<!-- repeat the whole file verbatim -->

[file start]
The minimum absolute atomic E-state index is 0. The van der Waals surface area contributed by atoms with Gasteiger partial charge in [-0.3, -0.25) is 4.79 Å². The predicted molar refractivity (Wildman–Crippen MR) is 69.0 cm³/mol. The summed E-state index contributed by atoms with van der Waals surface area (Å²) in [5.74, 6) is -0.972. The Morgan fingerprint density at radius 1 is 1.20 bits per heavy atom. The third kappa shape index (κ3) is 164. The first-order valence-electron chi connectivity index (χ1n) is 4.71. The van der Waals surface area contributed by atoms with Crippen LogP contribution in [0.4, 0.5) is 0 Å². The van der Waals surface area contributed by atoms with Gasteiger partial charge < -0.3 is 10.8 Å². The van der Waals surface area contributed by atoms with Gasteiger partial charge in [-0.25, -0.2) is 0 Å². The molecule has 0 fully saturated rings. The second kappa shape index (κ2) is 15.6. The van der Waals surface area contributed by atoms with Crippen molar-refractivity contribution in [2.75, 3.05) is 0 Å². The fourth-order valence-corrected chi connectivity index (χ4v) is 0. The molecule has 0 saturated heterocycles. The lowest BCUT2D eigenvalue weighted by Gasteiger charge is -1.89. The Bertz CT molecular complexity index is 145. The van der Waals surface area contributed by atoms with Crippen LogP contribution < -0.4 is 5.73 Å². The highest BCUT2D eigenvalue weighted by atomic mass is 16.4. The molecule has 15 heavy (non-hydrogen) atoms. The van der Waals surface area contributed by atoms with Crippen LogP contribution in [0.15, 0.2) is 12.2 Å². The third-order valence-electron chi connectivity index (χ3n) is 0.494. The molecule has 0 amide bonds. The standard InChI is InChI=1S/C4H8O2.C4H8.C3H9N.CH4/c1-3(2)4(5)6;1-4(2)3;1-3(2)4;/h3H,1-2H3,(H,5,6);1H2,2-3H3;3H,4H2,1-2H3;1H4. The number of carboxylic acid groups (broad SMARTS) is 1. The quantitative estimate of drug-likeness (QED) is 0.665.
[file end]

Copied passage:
The minimum absolute atomic E-state index is 0. The van der Waals surface area contributed by atoms with Gasteiger partial charge in [-0.3, -0.25) is 4.79 Å². The predicted molar refractivity (Wildman–Crippen MR) is 69.0 cm³/mol. The summed E-state index contributed by atoms with van der Waals surface area (Å²) in [5.74, 6) is -0.972. The Morgan fingerprint density at radius 1 is 1.20 bits per heavy atom. The third kappa shape index (κ3) is 164. The first-order valence-electron chi connectivity index (χ1n) is 4.71. The van der Waals surface area contributed by atoms with Crippen LogP contribution in [0.4, 0.5) is 0 Å². The van der Waals surface area contributed by atoms with Gasteiger partial charge < -0.3 is 10.8 Å². The van der Waals surface area contributed by atoms with Gasteiger partial charge in [-0.25, -0.2) is 0 Å². The molecule has 0 fully saturated rings. The second kappa shape index (κ2) is 15.6. The van der Waals surface area contributed by atoms with Crippen molar-refractivity contribution in [2.75, 3.05) is 0 Å². The fourth-order valence-corrected chi connectivity index (χ4v) is 0. The molecule has 0 saturated heterocycles. The lowest BCUT2D eigenvalue weighted by Gasteiger charge is -1.89. The Bertz CT molecular complexity index is 145. The van der Waals surface area contributed by atoms with Crippen LogP contribution < -0.4 is 5.73 Å². The highest BCUT2D eigenvalue weighted by atomic mass is 16.4. The molecule has 15 heavy (non-hydrogen) atoms. The van der Waals surface area contributed by atoms with Crippen LogP contribution in [0.15, 0.2) is 12.2 Å². The third-order valence-electron chi connectivity index (χ3n) is 0.494. The molecule has 0 amide bonds. The standard InChI is InChI=1S/C4H8O2.C4H8.C3H9N.CH4/c1-3(2)4(5)6;1-4(2)3;1-3(2)4;/h3H,1-2H3,(H,5,6);1H2,2-3H3;3H,4H2,1-2H3;1H4. The number of carboxylic acid groups (broad SMARTS) is 1. The quantitative estimate of drug-likeness (QED) is 0.665.